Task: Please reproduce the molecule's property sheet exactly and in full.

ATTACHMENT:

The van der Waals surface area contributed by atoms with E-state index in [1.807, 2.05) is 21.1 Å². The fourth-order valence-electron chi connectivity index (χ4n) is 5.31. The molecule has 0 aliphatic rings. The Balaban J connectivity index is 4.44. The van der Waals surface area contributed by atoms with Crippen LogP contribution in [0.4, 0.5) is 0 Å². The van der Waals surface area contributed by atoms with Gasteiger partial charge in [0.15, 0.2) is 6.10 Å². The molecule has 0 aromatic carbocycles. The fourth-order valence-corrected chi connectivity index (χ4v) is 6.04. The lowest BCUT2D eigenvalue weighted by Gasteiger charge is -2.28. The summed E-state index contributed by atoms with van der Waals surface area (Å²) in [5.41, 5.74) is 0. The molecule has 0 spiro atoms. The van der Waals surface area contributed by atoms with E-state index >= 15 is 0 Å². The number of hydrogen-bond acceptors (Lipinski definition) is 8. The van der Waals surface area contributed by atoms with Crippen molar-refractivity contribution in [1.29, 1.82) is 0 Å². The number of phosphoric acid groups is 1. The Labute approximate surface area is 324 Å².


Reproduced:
The van der Waals surface area contributed by atoms with E-state index in [1.807, 2.05) is 21.1 Å². The fourth-order valence-electron chi connectivity index (χ4n) is 5.31. The molecule has 0 aliphatic rings. The Balaban J connectivity index is 4.44. The van der Waals surface area contributed by atoms with Crippen LogP contribution in [0.4, 0.5) is 0 Å². The van der Waals surface area contributed by atoms with Gasteiger partial charge in [0.15, 0.2) is 6.10 Å². The molecule has 0 aromatic carbocycles. The fourth-order valence-corrected chi connectivity index (χ4v) is 6.04. The lowest BCUT2D eigenvalue weighted by Gasteiger charge is -2.28. The summed E-state index contributed by atoms with van der Waals surface area (Å²) in [5.41, 5.74) is 0. The molecule has 0 spiro atoms. The van der Waals surface area contributed by atoms with E-state index >= 15 is 0 Å². The number of hydrogen-bond acceptors (Lipinski definition) is 8. The van der Waals surface area contributed by atoms with Crippen molar-refractivity contribution in [1.29, 1.82) is 0 Å². The number of phosphoric acid groups is 1. The Labute approximate surface area is 324 Å².